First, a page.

A rare anaphylactic reaction to sparkling water
Anaphylaxis is a potentially life-threatening, type I hypersensitivity reaction which can occur within seconds to minutes after exposure to an allergen. Sulfites have been implicated in causing such reactions with symptoms ranging from mild to potentially life-threatening. Published in The American Journal of Emergency Medicine, the authors present a case of a patient who had an anaphylactic reaction secondary to exposure to sulfites found in sparkling water.

A 25-year-old female with a past medical history of asthma and anaphylactic reactions to multiple medications, including sulfa antibiotics, presented with a facial rash, generalized pruritus, swelling of the tongue, difficulty swallowing and shortness of breath shortly after drinking sparkling water. She was initially given diphenhydramine, ranitidine and methylprednisolone at an urgent care center and was transferred to the emergency department (ED) for incomplete resolution of her symptoms.

She was given epinephrine and intravenous fluids in ED. She was admitted to the ICU and given intravenous methylprednisolone, famotidine, diphenhydramine and albuterol nebulizers with subsequent symptomatic improvement. At one point during hospitalization, she was re-challenged with the same sparkling water, which precipitated an additional anaphylactic reaction.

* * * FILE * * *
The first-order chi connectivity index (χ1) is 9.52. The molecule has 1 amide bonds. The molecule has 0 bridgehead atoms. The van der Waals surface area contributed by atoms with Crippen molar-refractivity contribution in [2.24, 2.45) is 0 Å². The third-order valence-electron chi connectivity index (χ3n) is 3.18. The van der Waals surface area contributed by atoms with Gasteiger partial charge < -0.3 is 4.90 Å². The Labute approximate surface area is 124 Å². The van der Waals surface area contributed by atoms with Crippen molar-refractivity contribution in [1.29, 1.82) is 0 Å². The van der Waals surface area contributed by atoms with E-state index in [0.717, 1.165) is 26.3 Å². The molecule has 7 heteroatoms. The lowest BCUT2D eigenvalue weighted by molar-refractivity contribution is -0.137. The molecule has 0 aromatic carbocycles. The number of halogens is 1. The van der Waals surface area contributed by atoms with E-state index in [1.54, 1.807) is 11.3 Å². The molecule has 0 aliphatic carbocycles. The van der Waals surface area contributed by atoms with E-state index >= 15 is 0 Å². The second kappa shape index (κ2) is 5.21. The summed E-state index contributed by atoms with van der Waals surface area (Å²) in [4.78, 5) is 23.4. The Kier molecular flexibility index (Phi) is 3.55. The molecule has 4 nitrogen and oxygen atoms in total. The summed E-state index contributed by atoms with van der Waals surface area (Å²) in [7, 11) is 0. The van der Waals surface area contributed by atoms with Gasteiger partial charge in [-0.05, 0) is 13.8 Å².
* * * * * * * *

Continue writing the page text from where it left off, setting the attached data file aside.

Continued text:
These reactions could not be explained by any new medications. Given her significant allergy history as well as familial allergy history, a C1 esterase inhibitor and complement levels were tested and were ultimately found to be normal.

Learning points
• Sulfiting agents (sulfur dioxide and the sodium and potassium salts of bisulfites, sulfite, and metabisulfites) are widely used, mainly for its inherent cleaning and disinfecting properties. It also has a use as a preservative in food, alcoholic beverages such as beer and wine, and medications. In the food industry, sulfites are used to prevent the growth of bacteria, maintain the color of the food, and allow for a longer shelf life.

• Allergies to sulfur are common, but mainly appear when the patient takes certain medications that contain sulfur. However, “sulfa allergies” are a response to sulfonamides, which is a different molecule than the sulfites. While the allergies to sulfa containing drugs are usually easy to diagnose, determining other sensitivities are often not. Patients can develop sensitivities to seemingly anything.

• This makes it easy to see how it can be challenging to determine the specific culprit for a reaction from the patient. Actually making a diagnosis of sensitivity to a specific entity requires a provocative challenge.

• Something as small and minor as sulfite can be easily overlooked in the search for the cause of an adverse reaction

Know more here: https://www.ajemjournal.com/article/S0735-6757(17)30824-0/fulltext
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